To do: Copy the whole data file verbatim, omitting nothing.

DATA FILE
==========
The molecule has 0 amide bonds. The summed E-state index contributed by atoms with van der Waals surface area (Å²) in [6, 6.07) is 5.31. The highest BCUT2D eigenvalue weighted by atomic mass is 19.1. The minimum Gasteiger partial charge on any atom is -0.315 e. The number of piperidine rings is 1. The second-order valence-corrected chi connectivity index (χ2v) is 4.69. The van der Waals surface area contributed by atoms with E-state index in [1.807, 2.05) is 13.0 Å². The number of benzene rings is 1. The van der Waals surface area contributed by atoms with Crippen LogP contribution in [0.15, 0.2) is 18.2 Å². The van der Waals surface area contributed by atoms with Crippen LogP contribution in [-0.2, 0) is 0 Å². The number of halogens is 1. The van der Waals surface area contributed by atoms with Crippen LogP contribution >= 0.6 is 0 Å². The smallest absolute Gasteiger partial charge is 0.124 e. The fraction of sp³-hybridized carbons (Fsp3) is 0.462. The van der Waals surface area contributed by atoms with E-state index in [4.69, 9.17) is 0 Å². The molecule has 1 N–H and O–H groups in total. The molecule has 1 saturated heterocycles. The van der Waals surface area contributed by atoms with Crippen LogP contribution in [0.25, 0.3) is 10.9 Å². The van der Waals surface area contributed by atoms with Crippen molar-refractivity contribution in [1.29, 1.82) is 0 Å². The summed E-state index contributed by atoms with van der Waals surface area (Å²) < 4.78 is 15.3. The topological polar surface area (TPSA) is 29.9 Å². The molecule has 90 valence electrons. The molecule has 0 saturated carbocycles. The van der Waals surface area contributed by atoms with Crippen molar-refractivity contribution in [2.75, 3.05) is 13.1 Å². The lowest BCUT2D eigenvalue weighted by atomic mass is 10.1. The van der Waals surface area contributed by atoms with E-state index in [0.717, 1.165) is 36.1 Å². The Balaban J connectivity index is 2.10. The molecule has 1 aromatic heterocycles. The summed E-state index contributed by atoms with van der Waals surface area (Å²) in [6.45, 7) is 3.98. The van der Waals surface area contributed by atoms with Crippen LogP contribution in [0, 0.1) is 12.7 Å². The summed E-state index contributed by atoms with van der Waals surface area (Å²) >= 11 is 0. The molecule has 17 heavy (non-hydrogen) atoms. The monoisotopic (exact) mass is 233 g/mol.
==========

The molecule has 0 amide bonds. The summed E-state index contributed by atoms with van der Waals surface area (Å²) in [6, 6.07) is 5.31. The highest BCUT2D eigenvalue weighted by atomic mass is 19.1. The minimum Gasteiger partial charge on any atom is -0.315 e. The number of piperidine rings is 1. The second-order valence-corrected chi connectivity index (χ2v) is 4.69. The van der Waals surface area contributed by atoms with E-state index in [1.807, 2.05) is 13.0 Å². The number of benzene rings is 1. The van der Waals surface area contributed by atoms with Crippen LogP contribution in [0.15, 0.2) is 18.2 Å². The van der Waals surface area contributed by atoms with Crippen LogP contribution in [-0.2, 0) is 0 Å². The number of halogens is 1. The van der Waals surface area contributed by atoms with Crippen LogP contribution >= 0.6 is 0 Å². The smallest absolute Gasteiger partial charge is 0.124 e. The fraction of sp³-hybridized carbons (Fsp3) is 0.462. The van der Waals surface area contributed by atoms with E-state index in [4.69, 9.17) is 0 Å². The molecule has 1 N–H and O–H groups in total. The molecule has 1 saturated heterocycles. The van der Waals surface area contributed by atoms with Crippen LogP contribution in [0.25, 0.3) is 10.9 Å². The van der Waals surface area contributed by atoms with Crippen molar-refractivity contribution in [1.29, 1.82) is 0 Å². The summed E-state index contributed by atoms with van der Waals surface area (Å²) < 4.78 is 15.3. The topological polar surface area (TPSA) is 29.9 Å². The molecule has 90 valence electrons. The molecule has 0 saturated carbocycles. The van der Waals surface area contributed by atoms with Crippen molar-refractivity contribution in [2.75, 3.05) is 13.1 Å². The lowest BCUT2D eigenvalue weighted by atomic mass is 10.1. The van der Waals surface area contributed by atoms with E-state index in [0.717, 1.165) is 36.1 Å². The Balaban J connectivity index is 2.10. The molecule has 1 aromatic heterocycles. The summed E-state index contributed by atoms with van der Waals surface area (Å²) in [6.45, 7) is 3.98. The van der Waals surface area contributed by atoms with Crippen LogP contribution in [0, 0.1) is 12.7 Å². The summed E-state index contributed by atoms with van der Waals surface area (Å²) >= 11 is 0. The molecule has 17 heavy (non-hydrogen) atoms. The monoisotopic (exact) mass is 233 g/mol.